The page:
FIG. 2 is a view of the external aspect of the clamp/plate;

FIG. 3 is a longitudinal cross-sectional view of the clamp/plate;

FIGS. 4 to 6 are cross-sectional views of the clamp/plate taken along the correspondingly numbered lines of FIG. 1, FIG. 4 being on an enlarged scale;

FIG. 7 is a plan view of the internal aspect of a clamp/clamp;

FIG. 8 is a longitudinal cross-sectional view taken along the lines 8--8 of FIG. 7 of the clamp/clamp;

FIGS. 9 and 10 are transverse cross-sectional views of the clamp/clamp (FIG. 9 being on an enlarged scale) taken along the correspondingly numbered lines of FIG. 7;

FIG. 11 is a plan view of the internal aspect of a clamp/hook;

FIG. 12 is a side elevational view of the clamp/hook;

FIGS. 13 and 14 are transverse cross-sectional views of the clamp/hook taken along the correspondingly numbered lines of FIG. 11, FIG. 13 being on an enlarged scale;

FIG. 15 is a plan view of the internal aspect of a clamp.

FIG. 16 is a side elevational view of the clamp;

FIG. 17 is an enlarged detail cross-sectional view of the part of the clamp circled in FIG. 16;

FIG. 18 is an elevational view of a spike in its manufactured form; and

FIG. 19 is an exploded view illustrating how the device is assembled.

DESCRIPTION OF THE EMBODIMENTS

The fixation device takes on different forms, depending upon the location of the fracture being treated, but common to all forms is an elongated fixation plate that is received on one side of the bone and has a clamp portion, two or more clamps that are received on the other side of the bone, and screws joining the clamp portion of the fixation plate to the clamps and drawing them toward each other with the bone between them. Spikes on the clamp portion of the fixation plate and on each clamp penetrate a small distance into the bone and stabilize the bone relative to the fixation device.

The clamp/plate 20 shown in FIGS. 1 to 6 is one form of fixation plate and consists of a clamp portion 22 and a plate portion 24. It is designed for use in stabilizing a bone fracture proximate to the tip end of the stem portion of a joint prosthesis component. The clamp portion 22 has a transversely curved center portion 26, the concave surface 28 of which faces inwardly toward the bone and approximately matches the circumferential curvature of the portion of the bone shaft lying outwardly of the stem of the prosthesis. Near each lateral margin of the center portion 26 of the clamp portion 22 are several spaced-apart threaded holes 30, each of which receives a spike 32 (see FIG. 18). As will become apparent below, all embodiments of the present invention shown in the drawings have spikes that are manufactured separately from the fixation plates and are installed in threaded holes, but the spikes can be joined to the plates and clamps in other ways and can also be integral with the plates and clamps.

As manufactured (see FIG. 18), each spike 32 has a conical point 34 having a cone angle in the range of 30 to 60, preferably 40, an externally threaded shank 36 formed with a tapered shoulder 38 at the juncture with the tip and a neck 40 projecting from the end of the shank. The spikes 32 are threaded into the holes 30, tightened with a suitable tool applied to the neck 40, and are then cut off, ground and polished so that their external ends are flush with the external surface of the clamp portion 22 (see FIG. 19). The holes 30 have a tapered shoulder 30a against which the shoulders 38 of the spikes bear. The axes of the holes 30 are perpendicular to a plane tangent to the curved center portion 26 at the longitudinal center axis. Accordingly, when the clamp/plate is drawn toward the femur, the tips of at least some of the spikes 32 penetrate by movement along their axes a small distance into the bone, say, about 1.0 to 1.5 mm, and hold the clamp/plate stationary relative to the bone.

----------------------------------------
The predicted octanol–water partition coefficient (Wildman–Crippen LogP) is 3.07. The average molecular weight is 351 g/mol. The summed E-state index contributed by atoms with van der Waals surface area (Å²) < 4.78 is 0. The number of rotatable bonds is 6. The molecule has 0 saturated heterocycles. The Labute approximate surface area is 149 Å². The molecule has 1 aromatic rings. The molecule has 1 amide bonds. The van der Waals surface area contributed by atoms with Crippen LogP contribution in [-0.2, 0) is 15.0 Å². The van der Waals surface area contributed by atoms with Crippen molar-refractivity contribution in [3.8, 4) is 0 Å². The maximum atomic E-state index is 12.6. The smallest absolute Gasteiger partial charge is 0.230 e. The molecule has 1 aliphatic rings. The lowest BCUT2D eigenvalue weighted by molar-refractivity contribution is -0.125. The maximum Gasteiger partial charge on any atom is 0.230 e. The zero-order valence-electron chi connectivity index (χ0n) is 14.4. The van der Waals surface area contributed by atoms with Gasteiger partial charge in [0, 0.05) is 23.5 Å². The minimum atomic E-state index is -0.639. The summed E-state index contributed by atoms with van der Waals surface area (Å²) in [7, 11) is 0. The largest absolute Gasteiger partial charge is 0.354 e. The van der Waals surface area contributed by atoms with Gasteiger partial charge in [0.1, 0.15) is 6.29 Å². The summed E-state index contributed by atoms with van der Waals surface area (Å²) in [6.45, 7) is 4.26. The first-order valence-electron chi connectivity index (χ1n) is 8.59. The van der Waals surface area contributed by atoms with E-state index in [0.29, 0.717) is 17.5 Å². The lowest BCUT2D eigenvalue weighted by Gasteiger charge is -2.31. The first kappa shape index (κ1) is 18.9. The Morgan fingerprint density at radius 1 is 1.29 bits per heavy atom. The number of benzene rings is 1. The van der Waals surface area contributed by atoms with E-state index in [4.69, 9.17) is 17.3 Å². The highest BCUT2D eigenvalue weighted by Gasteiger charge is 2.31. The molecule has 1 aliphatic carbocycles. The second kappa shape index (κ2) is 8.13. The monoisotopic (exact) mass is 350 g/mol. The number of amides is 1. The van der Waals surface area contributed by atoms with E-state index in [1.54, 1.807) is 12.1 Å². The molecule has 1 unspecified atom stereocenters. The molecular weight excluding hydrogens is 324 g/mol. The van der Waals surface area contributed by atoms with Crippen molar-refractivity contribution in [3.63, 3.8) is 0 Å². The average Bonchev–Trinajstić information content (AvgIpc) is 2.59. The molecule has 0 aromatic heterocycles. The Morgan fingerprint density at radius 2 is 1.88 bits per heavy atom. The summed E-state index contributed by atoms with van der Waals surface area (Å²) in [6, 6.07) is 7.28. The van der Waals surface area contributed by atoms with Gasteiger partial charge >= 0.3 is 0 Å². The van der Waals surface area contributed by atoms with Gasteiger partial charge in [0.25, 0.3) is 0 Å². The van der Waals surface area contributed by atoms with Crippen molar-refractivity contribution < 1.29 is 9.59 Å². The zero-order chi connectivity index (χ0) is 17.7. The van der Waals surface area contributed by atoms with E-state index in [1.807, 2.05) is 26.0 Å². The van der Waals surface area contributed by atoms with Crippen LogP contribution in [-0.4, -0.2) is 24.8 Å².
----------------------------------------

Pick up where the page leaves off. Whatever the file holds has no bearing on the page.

Extending laterally out from either side of the clamp portion 22 of the clamp/plate 20 are lugs 42, each of which has a laterally elongated, countersunk hole 44 that presents an outwardly facing shoulder 46 (see FIGS. 5 and 19). The lugs are arranged opposite each other in pairs, and the pairs of holes are axially spaced apart. Each hole 44 receives the head end of an oval-head allen-type machine screw 48 (see FIG. 19).

The threaded ends of the screws 48 are received in threaded holes 50 in clamps 52 (see FIGS. 15 and 16), one such clamp 52 being provided for each pair of holes 42 in the clamp portion 22 of the clamp/plate 20. The clamps 52 are generally U-shaped and have threaded holes 54 (see FIG. 17) that receive spikes 32 (see FIGS. 18 and 19). The spikes of the clamps 52 penetrate axially a small distance into the bone and, in conjunction with the spikes of the clamp/plate 20, stabilize the bone against displacement relative to the clamp/plate. The clamps are made in a range of sizes in order to conform to the size and taper of the patient's bone, but the elongated holes 44 allow several sizes of clamps to be used with the clamp/plate 20.